Hospitality House cares for families in medical crisis
16 years ago, Toni Moore founded the nonprofit which provides lodging, meals and other assistance for people traveling to Tulsa for medical care.
Toni Moore, founder and CEO of Hospitality House of Tulsa, left, welcomes a guest to HHT. Moore writes the Hospitality in Action blog, tonimoorehospitality.com, on practicing hospitality in your home, business, church, community and in health care.
In the biblical parable of the Good Samaritan, the hero cares for an injured man, takes him to an inn and pays an innkeeper for his stay until he heals.
Toni Moore sees herself as the metaphorical innkeeper and the city of Tulsa as the Good Samaritan. She is the founder of the Hospitality House of Tulsa, a nonprofit that provides lodging, meals and snacks, prayer and other assistance for people traveling to Tulsa for medical care.
After seeing a profound need in her 15-plus years in hospital administration, Moore found that annually 25,000 people travel 50-800 miles to receive medical care at one of Tulsa’s 14 hospital facilities. For some, lodging alone can create a financial crisis. Families with an inpatient in any Tulsa-area hospital or outpatients undergoing treatment can stay with their caregiver at HHT.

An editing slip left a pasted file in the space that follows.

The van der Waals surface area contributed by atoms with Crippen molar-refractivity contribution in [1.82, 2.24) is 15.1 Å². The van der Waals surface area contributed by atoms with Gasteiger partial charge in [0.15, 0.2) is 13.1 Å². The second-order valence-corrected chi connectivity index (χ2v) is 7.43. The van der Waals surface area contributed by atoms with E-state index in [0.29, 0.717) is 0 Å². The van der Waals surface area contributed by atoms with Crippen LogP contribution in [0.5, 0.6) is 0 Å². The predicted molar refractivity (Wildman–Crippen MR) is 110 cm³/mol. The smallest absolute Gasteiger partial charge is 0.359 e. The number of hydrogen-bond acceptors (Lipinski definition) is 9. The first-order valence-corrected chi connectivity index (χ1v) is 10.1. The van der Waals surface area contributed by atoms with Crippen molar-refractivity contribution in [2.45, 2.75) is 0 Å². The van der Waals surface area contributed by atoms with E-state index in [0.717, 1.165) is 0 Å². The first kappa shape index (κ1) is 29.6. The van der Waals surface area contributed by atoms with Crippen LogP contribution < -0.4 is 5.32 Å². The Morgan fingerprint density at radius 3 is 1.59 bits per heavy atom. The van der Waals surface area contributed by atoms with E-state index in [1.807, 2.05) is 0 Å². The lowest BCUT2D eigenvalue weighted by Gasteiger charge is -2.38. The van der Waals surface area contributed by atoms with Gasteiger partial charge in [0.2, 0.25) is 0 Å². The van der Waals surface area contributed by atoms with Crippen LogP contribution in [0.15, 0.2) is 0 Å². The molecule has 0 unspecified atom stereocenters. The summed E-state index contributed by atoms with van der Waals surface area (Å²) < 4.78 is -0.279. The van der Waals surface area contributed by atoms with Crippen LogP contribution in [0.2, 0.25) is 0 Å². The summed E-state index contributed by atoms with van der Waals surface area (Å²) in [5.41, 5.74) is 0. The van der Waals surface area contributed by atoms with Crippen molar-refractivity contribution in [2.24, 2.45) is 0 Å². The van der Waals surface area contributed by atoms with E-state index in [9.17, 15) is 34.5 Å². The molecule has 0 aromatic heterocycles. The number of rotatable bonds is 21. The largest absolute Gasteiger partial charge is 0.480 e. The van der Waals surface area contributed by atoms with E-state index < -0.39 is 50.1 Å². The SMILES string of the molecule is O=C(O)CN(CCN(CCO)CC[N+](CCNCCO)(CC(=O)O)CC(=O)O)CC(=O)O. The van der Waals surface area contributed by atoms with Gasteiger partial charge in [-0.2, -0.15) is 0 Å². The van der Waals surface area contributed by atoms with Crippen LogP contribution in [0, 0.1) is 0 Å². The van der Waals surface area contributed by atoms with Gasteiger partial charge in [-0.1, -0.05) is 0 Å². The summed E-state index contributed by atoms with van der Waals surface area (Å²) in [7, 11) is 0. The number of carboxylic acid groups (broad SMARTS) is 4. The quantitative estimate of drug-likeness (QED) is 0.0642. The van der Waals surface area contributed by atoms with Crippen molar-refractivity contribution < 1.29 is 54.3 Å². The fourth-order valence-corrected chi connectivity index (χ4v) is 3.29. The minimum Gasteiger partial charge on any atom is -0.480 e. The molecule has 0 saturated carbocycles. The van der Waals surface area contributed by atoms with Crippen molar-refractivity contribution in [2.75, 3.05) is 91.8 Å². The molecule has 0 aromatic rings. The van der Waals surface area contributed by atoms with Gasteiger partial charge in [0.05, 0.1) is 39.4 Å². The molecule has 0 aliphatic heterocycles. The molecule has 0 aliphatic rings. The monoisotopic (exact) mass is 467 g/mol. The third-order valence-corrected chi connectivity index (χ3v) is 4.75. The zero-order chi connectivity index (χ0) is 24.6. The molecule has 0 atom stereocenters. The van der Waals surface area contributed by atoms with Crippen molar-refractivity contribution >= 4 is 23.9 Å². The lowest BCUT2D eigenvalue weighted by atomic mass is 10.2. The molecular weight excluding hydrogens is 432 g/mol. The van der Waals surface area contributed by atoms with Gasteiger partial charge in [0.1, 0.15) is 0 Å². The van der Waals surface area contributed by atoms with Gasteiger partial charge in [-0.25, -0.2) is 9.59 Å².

Influenced by her own family members’ medical crises as a teenager and later as a newlywed, Moore left her career in health care administration in 2003 to start Hospitality House.
The organization’s first “inn” was an eight-unit apartment complex purchased by Hillcrest HealthCare System and offered to HHT through a $1-per-year lease. Since then, HHT has expanded to an additional apartment unit and has a partnership with the Doubletree at Warren Place. Combined, these efforts meet the needs of approximately 1,000 families annually.
With 42 Oklahoma rural hospitals at risk of closing or paring down their services to emergency rooms and outpatient centers only, Moore says other metro communities are preparing to receive thousands more rural patients and families.
Under the umbrella of HHT’s parent company, Philos Hospitality Inc., she and the board of trustees are preparing for future expansions to other communities after the need in Tulsa has been met. Moore says the expansion will require “the heroic intervention of lots of volunteers and generous funders,” but it’s important work.
“The concept of American hospitality is entertaining, but the biblical concept is showing brotherly love toward strangers,” she says.